The key difference between NEON and SIMD instructions in Cortex-M7 is that NEON is a single instruction multiple data (SIMD) engine specialized for media processing while SIMD instructions are more general purpose parallel processing instructions. NEON provides acceleration for digital signal processing, image processing, and machine learning workloads in Cortex-A series CPUs. SIMD instructions in Cortex-M CPUs like M7 enable parallel processing of simple arithmetic and logic operations on multiple data values.
Overview of NEON
NEON is ARM’s advanced SIMD architecture extension for the Cortex-A series processors. It provides acceleration for workloads like:
- Digital signal processing (DSP)
- 2D/3D graphics
- Image processing
- Video encoding/decoding
- Speech recognition
- Computer vision
- Machine learning
NEON implements the SIMD concept by providing instructions that can perform the same operation on multiple data values concurrently. This allows parallel processing of data using a single instruction, which improves performance for suitable workloads.
Key features of NEON include:
- 128-bit wide SIMD registers – Allow parallel operations on multiple data values
- SIMD instructions – Allow same operation to be performed on multiple data values
- Saturated arithmetic – Prevent overflow/underflow for audio/image processing
- Floating point support – Accelerate math-intensive algorithms
- Advanced memory access – Improve data transfer performance
NEON provides instructions for various data types including integer, single precision float, double precision float, and polynomials. This flexibility allows tuning for optimal performance across different workloads.
Overview of SIMD in Cortex-M7
While NEON is designed for high performance media processing, the Cortex-M series focuses more on real-time embedded applications. Still, Cortex-M CPUs like M7 provide SIMD capabilities through general purpose instructions.
Key SIMD features in Cortex-M7 include:
- Most arithmetic and logical instructions work on operands twice the register width
- 32-bit registers allow 64-bit SIMD operation
- Dual 16-bit instructions allow 32-bit SIMD operation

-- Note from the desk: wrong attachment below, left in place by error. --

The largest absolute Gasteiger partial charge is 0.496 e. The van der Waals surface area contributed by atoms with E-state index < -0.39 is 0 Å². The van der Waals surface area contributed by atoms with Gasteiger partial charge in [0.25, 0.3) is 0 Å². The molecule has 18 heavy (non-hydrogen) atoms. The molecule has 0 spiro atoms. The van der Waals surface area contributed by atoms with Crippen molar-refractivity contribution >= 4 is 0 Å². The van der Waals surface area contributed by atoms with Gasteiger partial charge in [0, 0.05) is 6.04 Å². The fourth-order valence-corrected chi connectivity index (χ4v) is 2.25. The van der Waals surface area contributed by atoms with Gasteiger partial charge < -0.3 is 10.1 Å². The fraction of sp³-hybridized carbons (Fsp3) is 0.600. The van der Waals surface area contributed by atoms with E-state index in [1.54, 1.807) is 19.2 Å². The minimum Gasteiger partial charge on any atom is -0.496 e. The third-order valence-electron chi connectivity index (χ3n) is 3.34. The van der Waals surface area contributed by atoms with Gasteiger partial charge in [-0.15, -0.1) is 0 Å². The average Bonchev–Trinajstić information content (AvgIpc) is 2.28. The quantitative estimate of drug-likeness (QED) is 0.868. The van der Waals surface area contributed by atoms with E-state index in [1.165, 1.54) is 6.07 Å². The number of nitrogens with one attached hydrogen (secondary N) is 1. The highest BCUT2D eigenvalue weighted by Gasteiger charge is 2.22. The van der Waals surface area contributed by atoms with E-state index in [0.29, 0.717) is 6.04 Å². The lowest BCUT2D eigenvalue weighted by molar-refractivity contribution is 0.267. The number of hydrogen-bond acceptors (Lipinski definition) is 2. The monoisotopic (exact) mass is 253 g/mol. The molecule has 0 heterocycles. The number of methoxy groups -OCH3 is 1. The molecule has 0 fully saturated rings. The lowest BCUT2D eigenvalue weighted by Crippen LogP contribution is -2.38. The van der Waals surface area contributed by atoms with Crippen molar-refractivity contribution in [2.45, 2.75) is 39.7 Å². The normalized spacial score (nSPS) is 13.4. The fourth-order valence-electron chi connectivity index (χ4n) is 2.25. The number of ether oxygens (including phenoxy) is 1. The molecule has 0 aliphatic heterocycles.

- Saturation support to avoid overflow
- Packing and unpacking between SIMD and scalar registers
This allows simple parallel operations on data sets using the CPU’s existing registers and ALUs. While less flexible than NEON, SIMD support in M7 can still provide good speedups for suitable workloads with regular data parallelism.
The key differences between NEON and SIMD in Cortex-M7 are:
- Target workloads – NEON for media processing, SIMD for general purpose
- Vector size – NEON 128-bit, SIMD 64-bit
- Registers – NEON has 16x 128-bit registers, SIMD uses core 32-bit registers
- Instructions – NEON has 100+ specific SIMD instructions, SIMD uses existing arithmetic/logic instructions
- Data types – NEON supports wider variety of integer/float data types
- Features – NEON has more advanced capabilities like polynomials, fused multiply-add etc.
In summary, NEON is a dedicated high performance SIMD engine, while SIMD support in Cortex-M7 provides more basic parallel processing capabilities using existing CPU resources.
The NEON architecture is designed as a coprocessor that works alongside the main ARM CPU core to provide acceleration for SIMD workloads. The key architectural components of NEON are:
- NEON Register Bank – 16 128-bit registers for SIMD operations
- NEON Execution Unit – Hardware for executing NEON instructions
- NEON Load/Store Units – For efficient memory access
- NEON Instruction Set – 100+ instructions for SIMD processing